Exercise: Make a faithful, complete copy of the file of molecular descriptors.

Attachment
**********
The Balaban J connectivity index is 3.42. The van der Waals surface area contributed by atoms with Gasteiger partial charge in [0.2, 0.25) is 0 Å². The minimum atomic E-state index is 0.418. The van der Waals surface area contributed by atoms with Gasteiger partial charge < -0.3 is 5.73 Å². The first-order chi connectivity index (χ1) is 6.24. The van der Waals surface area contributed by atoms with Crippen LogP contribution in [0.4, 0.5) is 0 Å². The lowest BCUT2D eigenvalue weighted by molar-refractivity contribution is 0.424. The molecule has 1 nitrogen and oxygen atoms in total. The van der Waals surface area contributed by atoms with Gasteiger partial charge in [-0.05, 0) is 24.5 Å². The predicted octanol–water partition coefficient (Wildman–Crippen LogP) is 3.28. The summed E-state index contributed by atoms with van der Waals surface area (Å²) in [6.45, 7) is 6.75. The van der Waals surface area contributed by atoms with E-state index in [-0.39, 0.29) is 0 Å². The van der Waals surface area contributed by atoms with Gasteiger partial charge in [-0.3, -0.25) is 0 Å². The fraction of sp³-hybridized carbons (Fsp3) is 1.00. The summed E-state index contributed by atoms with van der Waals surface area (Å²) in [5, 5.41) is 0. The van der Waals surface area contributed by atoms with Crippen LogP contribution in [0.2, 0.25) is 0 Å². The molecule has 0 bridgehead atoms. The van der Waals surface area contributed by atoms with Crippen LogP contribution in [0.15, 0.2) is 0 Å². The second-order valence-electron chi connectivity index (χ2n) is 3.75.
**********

The Balaban J connectivity index is 3.42. The van der Waals surface area contributed by atoms with Gasteiger partial charge in [0.2, 0.25) is 0 Å². The minimum atomic E-state index is 0.418. The van der Waals surface area contributed by atoms with Gasteiger partial charge < -0.3 is 5.73 Å². The first-order chi connectivity index (χ1) is 6.24. The van der Waals surface area contributed by atoms with Crippen LogP contribution in [0.4, 0.5) is 0 Å². The lowest BCUT2D eigenvalue weighted by molar-refractivity contribution is 0.424. The molecule has 1 nitrogen and oxygen atoms in total. The van der Waals surface area contributed by atoms with Gasteiger partial charge in [-0.05, 0) is 24.5 Å². The predicted octanol–water partition coefficient (Wildman–Crippen LogP) is 3.28. The summed E-state index contributed by atoms with van der Waals surface area (Å²) in [6.45, 7) is 6.75. The van der Waals surface area contributed by atoms with E-state index in [-0.39, 0.29) is 0 Å². The van der Waals surface area contributed by atoms with Gasteiger partial charge in [-0.3, -0.25) is 0 Å². The fraction of sp³-hybridized carbons (Fsp3) is 1.00. The summed E-state index contributed by atoms with van der Waals surface area (Å²) in [5, 5.41) is 0. The van der Waals surface area contributed by atoms with Crippen LogP contribution in [0.2, 0.25) is 0 Å². The molecule has 0 bridgehead atoms. The van der Waals surface area contributed by atoms with Crippen LogP contribution in [0.15, 0.2) is 0 Å². The second-order valence-electron chi connectivity index (χ2n) is 3.75.